The rest of high school was mostly the same. I worked as much as I could and saved aggressively. I started reading about the concepts of personal finance and investing until, one day, someone else’s unfortunate event changed everything.

How I learned to invest

One night, in the middle of a closing shift, I got a phone call at work. This hardly ever happened, since work had a very strict no phone calls policy, so it was a big deal.

My mom was on the other end. Don’t freak out, she said, but your dad is injured. He hurt his leg and we’re off to the hospital.

It turns out he did more than hurt his leg. It was a compound fracture and he’d need major reconstructive surgery. They put a titanium rod in there and everything, and we were told it would be up to six months before he’d be able to move around with any sort of normalcy again.

This is when I started to get concerned. My dad was the breadwinner in the family. How could we afford to live without him working?

Once he was back at home and recovering, I started asking questions. Did my parents need my Dairy Queen earnings to survive? Would we be okay? Keep in mind I was pretty addicted to saving by this point, and really didn’t want the balance to start going down.

Relax, I was told. We’re fine. Remember all those rental properties that we bought? They’re more than enough to get us through this rough patch.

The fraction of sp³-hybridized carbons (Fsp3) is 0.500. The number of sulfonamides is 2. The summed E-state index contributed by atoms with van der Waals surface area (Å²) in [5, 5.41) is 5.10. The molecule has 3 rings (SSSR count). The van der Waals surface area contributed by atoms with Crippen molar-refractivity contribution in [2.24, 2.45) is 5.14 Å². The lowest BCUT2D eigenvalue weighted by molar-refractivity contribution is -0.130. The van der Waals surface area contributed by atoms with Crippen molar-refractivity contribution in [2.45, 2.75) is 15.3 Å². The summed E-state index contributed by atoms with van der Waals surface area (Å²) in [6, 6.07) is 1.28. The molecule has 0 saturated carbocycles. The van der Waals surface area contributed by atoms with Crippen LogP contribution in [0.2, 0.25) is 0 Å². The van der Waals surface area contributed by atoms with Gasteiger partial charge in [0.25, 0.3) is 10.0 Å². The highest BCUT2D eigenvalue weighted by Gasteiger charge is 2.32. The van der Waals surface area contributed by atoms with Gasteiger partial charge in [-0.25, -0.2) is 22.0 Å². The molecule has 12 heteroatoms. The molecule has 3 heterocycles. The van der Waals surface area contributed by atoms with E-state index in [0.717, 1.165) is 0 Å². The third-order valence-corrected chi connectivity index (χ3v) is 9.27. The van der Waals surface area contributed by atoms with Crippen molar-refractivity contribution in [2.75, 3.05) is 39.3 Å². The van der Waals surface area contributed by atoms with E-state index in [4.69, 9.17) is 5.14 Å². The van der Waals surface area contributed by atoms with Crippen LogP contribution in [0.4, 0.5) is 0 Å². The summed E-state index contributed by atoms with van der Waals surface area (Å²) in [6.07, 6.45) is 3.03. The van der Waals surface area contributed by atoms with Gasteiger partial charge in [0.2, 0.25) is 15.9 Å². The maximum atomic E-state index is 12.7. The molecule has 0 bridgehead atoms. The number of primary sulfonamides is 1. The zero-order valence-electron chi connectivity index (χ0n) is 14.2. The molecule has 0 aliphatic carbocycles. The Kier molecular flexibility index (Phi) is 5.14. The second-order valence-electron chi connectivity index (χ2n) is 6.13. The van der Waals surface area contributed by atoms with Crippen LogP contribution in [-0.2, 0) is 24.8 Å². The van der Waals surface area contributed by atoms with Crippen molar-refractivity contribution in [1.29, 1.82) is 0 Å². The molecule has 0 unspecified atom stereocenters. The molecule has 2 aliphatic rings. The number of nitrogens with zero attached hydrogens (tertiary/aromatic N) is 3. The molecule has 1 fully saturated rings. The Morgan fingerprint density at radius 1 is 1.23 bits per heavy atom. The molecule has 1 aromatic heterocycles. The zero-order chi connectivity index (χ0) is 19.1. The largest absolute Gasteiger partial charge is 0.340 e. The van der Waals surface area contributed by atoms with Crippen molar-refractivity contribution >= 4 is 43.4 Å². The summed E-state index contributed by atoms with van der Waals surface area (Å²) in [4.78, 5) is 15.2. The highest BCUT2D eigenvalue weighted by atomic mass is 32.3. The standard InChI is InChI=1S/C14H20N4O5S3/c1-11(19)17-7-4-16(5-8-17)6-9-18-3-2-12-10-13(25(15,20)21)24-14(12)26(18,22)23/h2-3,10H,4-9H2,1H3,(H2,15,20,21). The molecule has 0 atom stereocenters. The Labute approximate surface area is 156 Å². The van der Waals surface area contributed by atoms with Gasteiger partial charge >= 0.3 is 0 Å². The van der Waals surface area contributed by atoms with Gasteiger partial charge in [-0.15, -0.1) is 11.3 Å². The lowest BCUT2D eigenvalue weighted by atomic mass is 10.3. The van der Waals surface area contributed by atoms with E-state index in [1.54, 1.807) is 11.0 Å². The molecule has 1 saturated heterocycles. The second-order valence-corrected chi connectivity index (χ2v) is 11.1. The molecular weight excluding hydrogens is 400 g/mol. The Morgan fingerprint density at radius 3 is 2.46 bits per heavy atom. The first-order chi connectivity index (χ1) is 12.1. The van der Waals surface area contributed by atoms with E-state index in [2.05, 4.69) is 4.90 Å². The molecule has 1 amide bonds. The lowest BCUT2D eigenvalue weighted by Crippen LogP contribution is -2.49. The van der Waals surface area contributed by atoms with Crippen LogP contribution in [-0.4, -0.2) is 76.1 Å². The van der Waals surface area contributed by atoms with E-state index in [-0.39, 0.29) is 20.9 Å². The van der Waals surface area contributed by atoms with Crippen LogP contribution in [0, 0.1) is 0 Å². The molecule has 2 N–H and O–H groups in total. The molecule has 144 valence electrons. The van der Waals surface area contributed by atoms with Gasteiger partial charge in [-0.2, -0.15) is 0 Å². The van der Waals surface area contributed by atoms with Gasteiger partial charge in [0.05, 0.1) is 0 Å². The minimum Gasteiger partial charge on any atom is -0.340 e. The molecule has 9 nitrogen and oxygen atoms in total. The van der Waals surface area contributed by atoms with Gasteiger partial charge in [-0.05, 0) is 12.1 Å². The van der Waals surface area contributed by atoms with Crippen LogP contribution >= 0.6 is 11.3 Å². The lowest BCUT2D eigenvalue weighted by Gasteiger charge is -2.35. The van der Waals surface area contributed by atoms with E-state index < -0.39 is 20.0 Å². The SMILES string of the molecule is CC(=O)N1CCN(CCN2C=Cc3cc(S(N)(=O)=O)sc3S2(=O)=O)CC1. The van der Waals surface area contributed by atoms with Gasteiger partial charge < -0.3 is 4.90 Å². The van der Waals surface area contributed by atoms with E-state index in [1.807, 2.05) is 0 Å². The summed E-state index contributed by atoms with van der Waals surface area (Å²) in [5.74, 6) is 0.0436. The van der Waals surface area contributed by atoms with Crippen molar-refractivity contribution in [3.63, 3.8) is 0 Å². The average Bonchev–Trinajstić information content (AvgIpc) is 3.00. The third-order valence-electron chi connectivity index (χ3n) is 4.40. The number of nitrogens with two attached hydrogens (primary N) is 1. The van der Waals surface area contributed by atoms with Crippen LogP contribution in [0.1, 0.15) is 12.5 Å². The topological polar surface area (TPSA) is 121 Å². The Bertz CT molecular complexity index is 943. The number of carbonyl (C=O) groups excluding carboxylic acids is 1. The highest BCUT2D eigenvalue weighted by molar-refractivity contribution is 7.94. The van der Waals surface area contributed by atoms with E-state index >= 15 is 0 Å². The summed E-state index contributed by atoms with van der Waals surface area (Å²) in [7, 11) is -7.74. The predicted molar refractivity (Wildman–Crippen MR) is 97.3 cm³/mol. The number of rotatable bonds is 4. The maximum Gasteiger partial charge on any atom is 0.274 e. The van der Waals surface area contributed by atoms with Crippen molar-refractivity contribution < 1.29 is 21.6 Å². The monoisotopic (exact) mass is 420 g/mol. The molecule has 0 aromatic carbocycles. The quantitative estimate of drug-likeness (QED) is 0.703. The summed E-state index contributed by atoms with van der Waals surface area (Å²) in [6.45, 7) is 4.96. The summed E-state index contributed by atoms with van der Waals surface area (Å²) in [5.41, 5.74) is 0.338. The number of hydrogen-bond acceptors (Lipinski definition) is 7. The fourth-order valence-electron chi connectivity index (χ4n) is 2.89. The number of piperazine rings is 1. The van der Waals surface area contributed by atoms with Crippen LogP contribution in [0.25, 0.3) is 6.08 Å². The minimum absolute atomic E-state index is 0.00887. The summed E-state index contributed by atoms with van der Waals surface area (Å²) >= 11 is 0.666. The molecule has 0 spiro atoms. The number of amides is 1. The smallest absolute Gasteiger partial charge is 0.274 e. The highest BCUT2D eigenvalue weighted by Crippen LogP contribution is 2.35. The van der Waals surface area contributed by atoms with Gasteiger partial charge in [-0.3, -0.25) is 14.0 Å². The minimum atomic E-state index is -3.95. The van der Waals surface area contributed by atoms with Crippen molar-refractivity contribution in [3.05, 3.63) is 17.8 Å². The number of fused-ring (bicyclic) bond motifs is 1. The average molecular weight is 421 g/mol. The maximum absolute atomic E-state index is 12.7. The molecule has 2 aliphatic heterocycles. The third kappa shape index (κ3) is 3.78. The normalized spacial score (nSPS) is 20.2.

This was revelatory to me. Sure, I knew these rental properties existed, but in my mind they were annoying places I was forced to help clean when tenants would move out. They were all downside to me. I never realized there was upside too.

So I started asking questions. How do rental properties work? How does one decide which place to buy? How do you protect yourself if a tenant doesn’t pay rent?

Since he had the time, my dad happily answered all those questions, plus the million more I had. By the end of the summer I knew the basics, plus I had the confidence of knowing someone who was an expert.

That fall, school started talking to us about our futures. We needed to pick a college major now, they said, because without a college education we’d end up poor working at some dead-end job. I’m exaggerating here, but only slightly. School really laid on the whole you’d-better-go-to-college routine thick.